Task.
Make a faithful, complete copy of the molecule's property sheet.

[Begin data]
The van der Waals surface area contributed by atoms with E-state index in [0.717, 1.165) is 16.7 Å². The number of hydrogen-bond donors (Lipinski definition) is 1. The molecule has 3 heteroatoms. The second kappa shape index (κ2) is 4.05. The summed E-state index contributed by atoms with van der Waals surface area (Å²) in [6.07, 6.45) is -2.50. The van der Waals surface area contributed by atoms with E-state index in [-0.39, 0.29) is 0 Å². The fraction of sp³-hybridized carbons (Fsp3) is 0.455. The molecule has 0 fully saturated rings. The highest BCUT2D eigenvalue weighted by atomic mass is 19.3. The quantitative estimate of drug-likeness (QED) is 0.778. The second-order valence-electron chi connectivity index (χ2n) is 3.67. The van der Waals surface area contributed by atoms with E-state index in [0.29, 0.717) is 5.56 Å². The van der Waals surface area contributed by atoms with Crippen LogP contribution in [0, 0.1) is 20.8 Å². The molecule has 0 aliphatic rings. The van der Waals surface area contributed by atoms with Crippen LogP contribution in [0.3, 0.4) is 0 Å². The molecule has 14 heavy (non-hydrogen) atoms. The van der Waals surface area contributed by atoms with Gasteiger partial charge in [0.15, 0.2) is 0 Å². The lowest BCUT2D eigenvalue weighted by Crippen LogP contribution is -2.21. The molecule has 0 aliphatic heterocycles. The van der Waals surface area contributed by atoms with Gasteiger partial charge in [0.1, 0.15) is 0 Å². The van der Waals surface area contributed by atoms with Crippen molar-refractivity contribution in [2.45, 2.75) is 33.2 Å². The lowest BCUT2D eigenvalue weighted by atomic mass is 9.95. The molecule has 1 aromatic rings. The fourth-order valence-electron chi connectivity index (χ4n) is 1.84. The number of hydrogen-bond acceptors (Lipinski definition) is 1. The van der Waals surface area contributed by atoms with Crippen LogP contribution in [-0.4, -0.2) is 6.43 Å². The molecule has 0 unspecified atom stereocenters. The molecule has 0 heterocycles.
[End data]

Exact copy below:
The van der Waals surface area contributed by atoms with E-state index in [0.717, 1.165) is 16.7 Å². The number of hydrogen-bond donors (Lipinski definition) is 1. The molecule has 3 heteroatoms. The second kappa shape index (κ2) is 4.05. The summed E-state index contributed by atoms with van der Waals surface area (Å²) in [6.07, 6.45) is -2.50. The van der Waals surface area contributed by atoms with E-state index in [-0.39, 0.29) is 0 Å². The fraction of sp³-hybridized carbons (Fsp3) is 0.455. The molecule has 0 fully saturated rings. The highest BCUT2D eigenvalue weighted by atomic mass is 19.3. The quantitative estimate of drug-likeness (QED) is 0.778. The second-order valence-electron chi connectivity index (χ2n) is 3.67. The van der Waals surface area contributed by atoms with E-state index in [0.29, 0.717) is 5.56 Å². The van der Waals surface area contributed by atoms with Crippen LogP contribution in [0, 0.1) is 20.8 Å². The molecule has 0 aliphatic rings. The van der Waals surface area contributed by atoms with Crippen LogP contribution in [0.3, 0.4) is 0 Å². The molecule has 14 heavy (non-hydrogen) atoms. The van der Waals surface area contributed by atoms with Gasteiger partial charge in [0.15, 0.2) is 0 Å². The lowest BCUT2D eigenvalue weighted by Crippen LogP contribution is -2.21. The molecule has 0 aliphatic heterocycles. The van der Waals surface area contributed by atoms with Gasteiger partial charge in [0.1, 0.15) is 0 Å². The van der Waals surface area contributed by atoms with Crippen molar-refractivity contribution in [2.45, 2.75) is 33.2 Å². The lowest BCUT2D eigenvalue weighted by atomic mass is 9.95. The molecule has 1 aromatic rings. The fourth-order valence-electron chi connectivity index (χ4n) is 1.84. The number of hydrogen-bond acceptors (Lipinski definition) is 1. The van der Waals surface area contributed by atoms with Crippen LogP contribution in [-0.4, -0.2) is 6.43 Å². The molecule has 0 unspecified atom stereocenters. The molecule has 0 heterocycles.